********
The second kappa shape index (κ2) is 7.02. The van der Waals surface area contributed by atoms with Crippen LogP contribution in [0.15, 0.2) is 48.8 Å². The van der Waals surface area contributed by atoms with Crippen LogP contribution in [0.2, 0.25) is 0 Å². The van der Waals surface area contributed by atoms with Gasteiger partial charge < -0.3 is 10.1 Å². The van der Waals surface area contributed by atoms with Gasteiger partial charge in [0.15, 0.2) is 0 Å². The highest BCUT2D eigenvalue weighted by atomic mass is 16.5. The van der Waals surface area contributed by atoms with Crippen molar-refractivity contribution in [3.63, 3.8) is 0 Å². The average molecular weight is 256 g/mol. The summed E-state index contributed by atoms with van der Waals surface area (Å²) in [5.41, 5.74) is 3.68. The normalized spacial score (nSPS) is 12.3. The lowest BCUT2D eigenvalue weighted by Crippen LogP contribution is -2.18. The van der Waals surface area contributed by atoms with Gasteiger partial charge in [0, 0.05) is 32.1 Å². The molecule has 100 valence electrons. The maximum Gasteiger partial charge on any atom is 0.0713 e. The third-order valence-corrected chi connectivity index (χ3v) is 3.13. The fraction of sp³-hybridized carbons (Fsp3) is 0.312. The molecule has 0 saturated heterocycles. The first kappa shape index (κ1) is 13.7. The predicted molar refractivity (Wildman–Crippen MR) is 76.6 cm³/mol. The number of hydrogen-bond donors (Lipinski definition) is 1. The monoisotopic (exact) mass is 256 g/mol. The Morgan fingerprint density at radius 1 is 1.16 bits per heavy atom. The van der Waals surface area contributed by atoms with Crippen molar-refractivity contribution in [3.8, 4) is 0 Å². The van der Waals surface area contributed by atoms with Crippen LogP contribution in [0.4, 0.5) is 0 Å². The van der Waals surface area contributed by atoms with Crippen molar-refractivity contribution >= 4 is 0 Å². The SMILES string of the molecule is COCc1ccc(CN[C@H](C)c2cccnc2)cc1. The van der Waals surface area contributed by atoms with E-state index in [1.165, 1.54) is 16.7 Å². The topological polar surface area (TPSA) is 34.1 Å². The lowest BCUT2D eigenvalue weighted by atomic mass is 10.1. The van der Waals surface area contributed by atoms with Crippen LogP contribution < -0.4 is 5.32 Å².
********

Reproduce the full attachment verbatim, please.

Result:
The second kappa shape index (κ2) is 7.02. The van der Waals surface area contributed by atoms with Crippen LogP contribution in [0.15, 0.2) is 48.8 Å². The van der Waals surface area contributed by atoms with Crippen LogP contribution in [0.2, 0.25) is 0 Å². The van der Waals surface area contributed by atoms with Gasteiger partial charge < -0.3 is 10.1 Å². The van der Waals surface area contributed by atoms with Gasteiger partial charge in [0.15, 0.2) is 0 Å². The highest BCUT2D eigenvalue weighted by atomic mass is 16.5. The van der Waals surface area contributed by atoms with Crippen molar-refractivity contribution in [3.63, 3.8) is 0 Å². The average molecular weight is 256 g/mol. The summed E-state index contributed by atoms with van der Waals surface area (Å²) in [5.41, 5.74) is 3.68. The normalized spacial score (nSPS) is 12.3. The lowest BCUT2D eigenvalue weighted by Crippen LogP contribution is -2.18. The van der Waals surface area contributed by atoms with Gasteiger partial charge in [0, 0.05) is 32.1 Å². The molecule has 100 valence electrons. The maximum Gasteiger partial charge on any atom is 0.0713 e. The third-order valence-corrected chi connectivity index (χ3v) is 3.13. The fraction of sp³-hybridized carbons (Fsp3) is 0.312. The molecule has 0 saturated heterocycles. The first kappa shape index (κ1) is 13.7. The predicted molar refractivity (Wildman–Crippen MR) is 76.6 cm³/mol. The number of hydrogen-bond donors (Lipinski definition) is 1. The monoisotopic (exact) mass is 256 g/mol. The Morgan fingerprint density at radius 1 is 1.16 bits per heavy atom. The van der Waals surface area contributed by atoms with Crippen molar-refractivity contribution in [3.8, 4) is 0 Å². The van der Waals surface area contributed by atoms with Crippen LogP contribution in [0.4, 0.5) is 0 Å². The van der Waals surface area contributed by atoms with Crippen molar-refractivity contribution >= 4 is 0 Å². The SMILES string of the molecule is COCc1ccc(CN[C@H](C)c2cccnc2)cc1. The van der Waals surface area contributed by atoms with E-state index in [1.165, 1.54) is 16.7 Å². The topological polar surface area (TPSA) is 34.1 Å². The lowest BCUT2D eigenvalue weighted by atomic mass is 10.1. The van der Waals surface area contributed by atoms with Crippen LogP contribution < -0.4 is 5.32 Å².